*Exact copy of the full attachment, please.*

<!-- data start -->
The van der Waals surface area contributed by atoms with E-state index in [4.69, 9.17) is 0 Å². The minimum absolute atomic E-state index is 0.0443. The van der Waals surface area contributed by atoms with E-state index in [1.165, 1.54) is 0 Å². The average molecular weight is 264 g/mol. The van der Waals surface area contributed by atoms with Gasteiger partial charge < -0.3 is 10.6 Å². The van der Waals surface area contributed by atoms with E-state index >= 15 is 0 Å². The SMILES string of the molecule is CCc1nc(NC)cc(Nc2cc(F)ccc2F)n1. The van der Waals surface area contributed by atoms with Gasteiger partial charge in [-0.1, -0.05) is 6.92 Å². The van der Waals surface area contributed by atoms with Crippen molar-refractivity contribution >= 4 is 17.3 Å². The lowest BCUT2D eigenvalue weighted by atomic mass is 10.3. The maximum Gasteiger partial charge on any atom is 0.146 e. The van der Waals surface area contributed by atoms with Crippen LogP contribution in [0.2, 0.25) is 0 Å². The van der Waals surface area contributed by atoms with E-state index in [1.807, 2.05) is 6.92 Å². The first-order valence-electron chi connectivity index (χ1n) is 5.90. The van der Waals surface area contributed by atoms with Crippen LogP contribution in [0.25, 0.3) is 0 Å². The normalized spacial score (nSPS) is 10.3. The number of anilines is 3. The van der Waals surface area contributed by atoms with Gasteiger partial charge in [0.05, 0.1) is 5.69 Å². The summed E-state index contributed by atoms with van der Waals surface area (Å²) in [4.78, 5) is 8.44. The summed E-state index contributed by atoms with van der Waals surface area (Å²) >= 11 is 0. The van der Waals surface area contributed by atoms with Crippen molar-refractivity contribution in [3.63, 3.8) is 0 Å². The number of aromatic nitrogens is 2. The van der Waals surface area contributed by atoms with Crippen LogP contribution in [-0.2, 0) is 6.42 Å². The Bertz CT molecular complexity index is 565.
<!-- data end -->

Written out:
The van der Waals surface area contributed by atoms with E-state index in [4.69, 9.17) is 0 Å². The minimum absolute atomic E-state index is 0.0443. The van der Waals surface area contributed by atoms with E-state index in [1.165, 1.54) is 0 Å². The average molecular weight is 264 g/mol. The van der Waals surface area contributed by atoms with Gasteiger partial charge < -0.3 is 10.6 Å². The van der Waals surface area contributed by atoms with E-state index >= 15 is 0 Å². The SMILES string of the molecule is CCc1nc(NC)cc(Nc2cc(F)ccc2F)n1. The van der Waals surface area contributed by atoms with Gasteiger partial charge in [-0.1, -0.05) is 6.92 Å². The van der Waals surface area contributed by atoms with Crippen molar-refractivity contribution >= 4 is 17.3 Å². The lowest BCUT2D eigenvalue weighted by atomic mass is 10.3. The maximum Gasteiger partial charge on any atom is 0.146 e. The van der Waals surface area contributed by atoms with Crippen LogP contribution in [0.2, 0.25) is 0 Å². The van der Waals surface area contributed by atoms with E-state index in [1.807, 2.05) is 6.92 Å². The first-order valence-electron chi connectivity index (χ1n) is 5.90. The van der Waals surface area contributed by atoms with Crippen LogP contribution in [0.25, 0.3) is 0 Å². The normalized spacial score (nSPS) is 10.3. The number of anilines is 3. The van der Waals surface area contributed by atoms with Gasteiger partial charge in [0.05, 0.1) is 5.69 Å². The summed E-state index contributed by atoms with van der Waals surface area (Å²) in [4.78, 5) is 8.44. The summed E-state index contributed by atoms with van der Waals surface area (Å²) >= 11 is 0. The van der Waals surface area contributed by atoms with Crippen molar-refractivity contribution in [3.63, 3.8) is 0 Å². The number of aromatic nitrogens is 2. The van der Waals surface area contributed by atoms with Crippen LogP contribution in [-0.2, 0) is 6.42 Å². The Bertz CT molecular complexity index is 565.